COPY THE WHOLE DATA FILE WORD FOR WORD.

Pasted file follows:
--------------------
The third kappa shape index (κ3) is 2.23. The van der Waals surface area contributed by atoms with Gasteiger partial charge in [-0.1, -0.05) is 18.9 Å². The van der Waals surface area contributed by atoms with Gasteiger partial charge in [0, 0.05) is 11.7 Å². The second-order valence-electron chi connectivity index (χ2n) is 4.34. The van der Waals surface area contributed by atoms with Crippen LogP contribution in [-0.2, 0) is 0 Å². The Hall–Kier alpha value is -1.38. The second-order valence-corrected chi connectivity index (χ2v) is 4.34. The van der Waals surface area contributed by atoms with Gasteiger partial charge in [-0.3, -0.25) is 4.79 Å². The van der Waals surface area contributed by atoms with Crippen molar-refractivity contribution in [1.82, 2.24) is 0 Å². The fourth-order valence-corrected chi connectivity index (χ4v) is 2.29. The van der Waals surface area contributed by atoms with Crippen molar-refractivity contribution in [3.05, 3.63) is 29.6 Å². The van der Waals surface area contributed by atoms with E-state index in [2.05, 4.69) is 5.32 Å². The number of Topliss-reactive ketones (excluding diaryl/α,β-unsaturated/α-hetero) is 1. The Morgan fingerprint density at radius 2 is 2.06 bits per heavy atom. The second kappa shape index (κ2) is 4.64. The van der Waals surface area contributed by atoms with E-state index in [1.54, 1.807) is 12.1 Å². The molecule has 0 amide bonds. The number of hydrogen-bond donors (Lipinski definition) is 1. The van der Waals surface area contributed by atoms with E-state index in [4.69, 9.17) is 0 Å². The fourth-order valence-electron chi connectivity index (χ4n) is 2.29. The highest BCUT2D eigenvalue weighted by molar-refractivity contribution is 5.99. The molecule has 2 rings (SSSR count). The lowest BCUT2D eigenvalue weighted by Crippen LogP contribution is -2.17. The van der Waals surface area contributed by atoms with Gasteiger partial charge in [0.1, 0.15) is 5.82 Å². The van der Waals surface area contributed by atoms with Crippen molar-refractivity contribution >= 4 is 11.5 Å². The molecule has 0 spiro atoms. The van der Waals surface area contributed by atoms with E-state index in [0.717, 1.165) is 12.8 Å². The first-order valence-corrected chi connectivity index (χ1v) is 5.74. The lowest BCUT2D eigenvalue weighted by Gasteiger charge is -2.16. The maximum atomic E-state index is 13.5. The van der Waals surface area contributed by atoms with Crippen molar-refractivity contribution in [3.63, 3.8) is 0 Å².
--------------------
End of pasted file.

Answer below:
The third kappa shape index (κ3) is 2.23. The van der Waals surface area contributed by atoms with Gasteiger partial charge in [-0.1, -0.05) is 18.9 Å². The van der Waals surface area contributed by atoms with Gasteiger partial charge in [0, 0.05) is 11.7 Å². The second-order valence-electron chi connectivity index (χ2n) is 4.34. The van der Waals surface area contributed by atoms with Crippen LogP contribution in [-0.2, 0) is 0 Å². The Hall–Kier alpha value is -1.38. The second-order valence-corrected chi connectivity index (χ2v) is 4.34. The van der Waals surface area contributed by atoms with Gasteiger partial charge in [-0.3, -0.25) is 4.79 Å². The van der Waals surface area contributed by atoms with Crippen molar-refractivity contribution in [1.82, 2.24) is 0 Å². The fourth-order valence-corrected chi connectivity index (χ4v) is 2.29. The van der Waals surface area contributed by atoms with Crippen molar-refractivity contribution in [3.05, 3.63) is 29.6 Å². The van der Waals surface area contributed by atoms with E-state index in [2.05, 4.69) is 5.32 Å². The number of Topliss-reactive ketones (excluding diaryl/α,β-unsaturated/α-hetero) is 1. The Morgan fingerprint density at radius 2 is 2.06 bits per heavy atom. The second kappa shape index (κ2) is 4.64. The van der Waals surface area contributed by atoms with E-state index in [1.54, 1.807) is 12.1 Å². The molecule has 0 amide bonds. The number of hydrogen-bond donors (Lipinski definition) is 1. The van der Waals surface area contributed by atoms with E-state index in [4.69, 9.17) is 0 Å². The fourth-order valence-electron chi connectivity index (χ4n) is 2.29. The highest BCUT2D eigenvalue weighted by molar-refractivity contribution is 5.99. The molecule has 2 rings (SSSR count). The lowest BCUT2D eigenvalue weighted by Crippen LogP contribution is -2.17. The van der Waals surface area contributed by atoms with Gasteiger partial charge in [0.1, 0.15) is 5.82 Å². The van der Waals surface area contributed by atoms with Crippen molar-refractivity contribution >= 4 is 11.5 Å². The molecule has 0 spiro atoms. The van der Waals surface area contributed by atoms with E-state index in [0.717, 1.165) is 12.8 Å². The first-order valence-corrected chi connectivity index (χ1v) is 5.74. The lowest BCUT2D eigenvalue weighted by Gasteiger charge is -2.16. The maximum atomic E-state index is 13.5. The van der Waals surface area contributed by atoms with Crippen molar-refractivity contribution in [3.63, 3.8) is 0 Å².